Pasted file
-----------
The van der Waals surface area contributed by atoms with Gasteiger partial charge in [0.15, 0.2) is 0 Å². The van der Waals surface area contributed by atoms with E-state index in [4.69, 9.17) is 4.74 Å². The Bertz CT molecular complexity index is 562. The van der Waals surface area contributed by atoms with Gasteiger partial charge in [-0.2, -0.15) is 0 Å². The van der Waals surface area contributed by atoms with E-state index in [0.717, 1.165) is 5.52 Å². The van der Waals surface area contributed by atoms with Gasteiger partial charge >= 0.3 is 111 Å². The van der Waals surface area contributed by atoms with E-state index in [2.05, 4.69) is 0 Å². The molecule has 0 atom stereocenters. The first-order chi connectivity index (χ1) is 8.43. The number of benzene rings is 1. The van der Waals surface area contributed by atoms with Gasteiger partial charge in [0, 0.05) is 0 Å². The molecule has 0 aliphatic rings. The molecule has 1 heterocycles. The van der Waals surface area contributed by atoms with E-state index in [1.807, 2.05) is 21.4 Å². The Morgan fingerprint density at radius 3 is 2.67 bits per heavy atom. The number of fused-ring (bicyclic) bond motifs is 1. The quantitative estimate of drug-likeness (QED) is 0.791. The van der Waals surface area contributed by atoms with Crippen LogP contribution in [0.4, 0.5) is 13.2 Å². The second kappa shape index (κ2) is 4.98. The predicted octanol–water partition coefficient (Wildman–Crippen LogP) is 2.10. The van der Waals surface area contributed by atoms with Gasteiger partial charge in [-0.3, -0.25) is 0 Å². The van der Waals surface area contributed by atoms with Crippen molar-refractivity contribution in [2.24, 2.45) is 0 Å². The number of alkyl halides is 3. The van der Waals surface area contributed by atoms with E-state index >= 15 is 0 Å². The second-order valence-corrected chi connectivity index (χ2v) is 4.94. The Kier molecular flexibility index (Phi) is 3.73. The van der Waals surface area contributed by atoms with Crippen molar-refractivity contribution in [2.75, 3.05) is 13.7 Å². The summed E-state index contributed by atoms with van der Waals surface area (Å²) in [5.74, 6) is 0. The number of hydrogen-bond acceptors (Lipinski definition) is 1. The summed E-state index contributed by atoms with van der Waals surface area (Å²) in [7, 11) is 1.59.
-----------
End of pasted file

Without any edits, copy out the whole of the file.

The van der Waals surface area contributed by atoms with Gasteiger partial charge in [0.15, 0.2) is 0 Å². The van der Waals surface area contributed by atoms with E-state index in [4.69, 9.17) is 4.74 Å². The Bertz CT molecular complexity index is 562. The van der Waals surface area contributed by atoms with Gasteiger partial charge in [-0.2, -0.15) is 0 Å². The van der Waals surface area contributed by atoms with E-state index in [0.717, 1.165) is 5.52 Å². The van der Waals surface area contributed by atoms with Gasteiger partial charge >= 0.3 is 111 Å². The van der Waals surface area contributed by atoms with E-state index in [2.05, 4.69) is 0 Å². The molecule has 0 atom stereocenters. The first-order chi connectivity index (χ1) is 8.43. The number of benzene rings is 1. The van der Waals surface area contributed by atoms with Gasteiger partial charge in [0, 0.05) is 0 Å². The molecule has 0 aliphatic rings. The molecule has 1 heterocycles. The van der Waals surface area contributed by atoms with E-state index in [1.807, 2.05) is 21.4 Å². The Morgan fingerprint density at radius 3 is 2.67 bits per heavy atom. The number of fused-ring (bicyclic) bond motifs is 1. The quantitative estimate of drug-likeness (QED) is 0.791. The van der Waals surface area contributed by atoms with Crippen LogP contribution in [0.4, 0.5) is 13.2 Å². The second kappa shape index (κ2) is 4.98. The predicted octanol–water partition coefficient (Wildman–Crippen LogP) is 2.10. The van der Waals surface area contributed by atoms with Gasteiger partial charge in [-0.3, -0.25) is 0 Å². The van der Waals surface area contributed by atoms with Crippen molar-refractivity contribution in [2.24, 2.45) is 0 Å². The number of alkyl halides is 3. The van der Waals surface area contributed by atoms with E-state index >= 15 is 0 Å². The second-order valence-corrected chi connectivity index (χ2v) is 4.94. The Kier molecular flexibility index (Phi) is 3.73. The van der Waals surface area contributed by atoms with Crippen molar-refractivity contribution in [2.75, 3.05) is 13.7 Å². The summed E-state index contributed by atoms with van der Waals surface area (Å²) in [5.74, 6) is 0. The number of hydrogen-bond acceptors (Lipinski definition) is 1. The summed E-state index contributed by atoms with van der Waals surface area (Å²) in [7, 11) is 1.59.